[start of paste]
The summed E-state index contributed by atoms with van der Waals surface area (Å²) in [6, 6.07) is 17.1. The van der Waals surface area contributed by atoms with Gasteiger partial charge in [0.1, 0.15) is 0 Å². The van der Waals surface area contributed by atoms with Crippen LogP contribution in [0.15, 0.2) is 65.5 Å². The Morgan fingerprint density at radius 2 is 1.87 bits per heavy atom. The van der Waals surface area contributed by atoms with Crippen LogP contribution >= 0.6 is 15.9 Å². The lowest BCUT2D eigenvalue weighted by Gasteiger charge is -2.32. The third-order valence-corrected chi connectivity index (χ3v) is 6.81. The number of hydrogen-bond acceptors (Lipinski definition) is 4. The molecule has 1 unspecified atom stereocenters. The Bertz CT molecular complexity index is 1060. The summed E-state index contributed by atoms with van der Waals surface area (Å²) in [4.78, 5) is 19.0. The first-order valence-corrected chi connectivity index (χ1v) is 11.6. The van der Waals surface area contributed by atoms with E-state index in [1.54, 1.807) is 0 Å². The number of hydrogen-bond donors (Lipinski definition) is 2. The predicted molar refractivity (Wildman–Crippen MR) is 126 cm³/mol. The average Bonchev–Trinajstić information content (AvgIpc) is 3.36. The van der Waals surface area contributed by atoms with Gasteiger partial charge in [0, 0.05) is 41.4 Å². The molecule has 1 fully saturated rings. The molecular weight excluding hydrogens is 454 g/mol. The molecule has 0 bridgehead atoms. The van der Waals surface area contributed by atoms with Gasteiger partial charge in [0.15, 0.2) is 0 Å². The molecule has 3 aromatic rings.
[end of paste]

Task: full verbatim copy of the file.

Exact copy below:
The summed E-state index contributed by atoms with van der Waals surface area (Å²) in [6, 6.07) is 17.1. The van der Waals surface area contributed by atoms with Gasteiger partial charge in [0.1, 0.15) is 0 Å². The van der Waals surface area contributed by atoms with Crippen LogP contribution in [0.15, 0.2) is 65.5 Å². The Morgan fingerprint density at radius 2 is 1.87 bits per heavy atom. The van der Waals surface area contributed by atoms with Crippen LogP contribution >= 0.6 is 15.9 Å². The lowest BCUT2D eigenvalue weighted by Gasteiger charge is -2.32. The third-order valence-corrected chi connectivity index (χ3v) is 6.81. The number of hydrogen-bond acceptors (Lipinski definition) is 4. The molecule has 1 unspecified atom stereocenters. The Bertz CT molecular complexity index is 1060. The summed E-state index contributed by atoms with van der Waals surface area (Å²) in [4.78, 5) is 19.0. The first-order valence-corrected chi connectivity index (χ1v) is 11.6. The van der Waals surface area contributed by atoms with E-state index in [1.54, 1.807) is 0 Å². The number of hydrogen-bond donors (Lipinski definition) is 2. The predicted molar refractivity (Wildman–Crippen MR) is 126 cm³/mol. The average Bonchev–Trinajstić information content (AvgIpc) is 3.36. The van der Waals surface area contributed by atoms with Gasteiger partial charge in [0, 0.05) is 41.4 Å². The molecule has 1 fully saturated rings. The molecular weight excluding hydrogens is 454 g/mol. The molecule has 0 bridgehead atoms. The van der Waals surface area contributed by atoms with Gasteiger partial charge in [0.15, 0.2) is 0 Å². The molecule has 3 aromatic rings.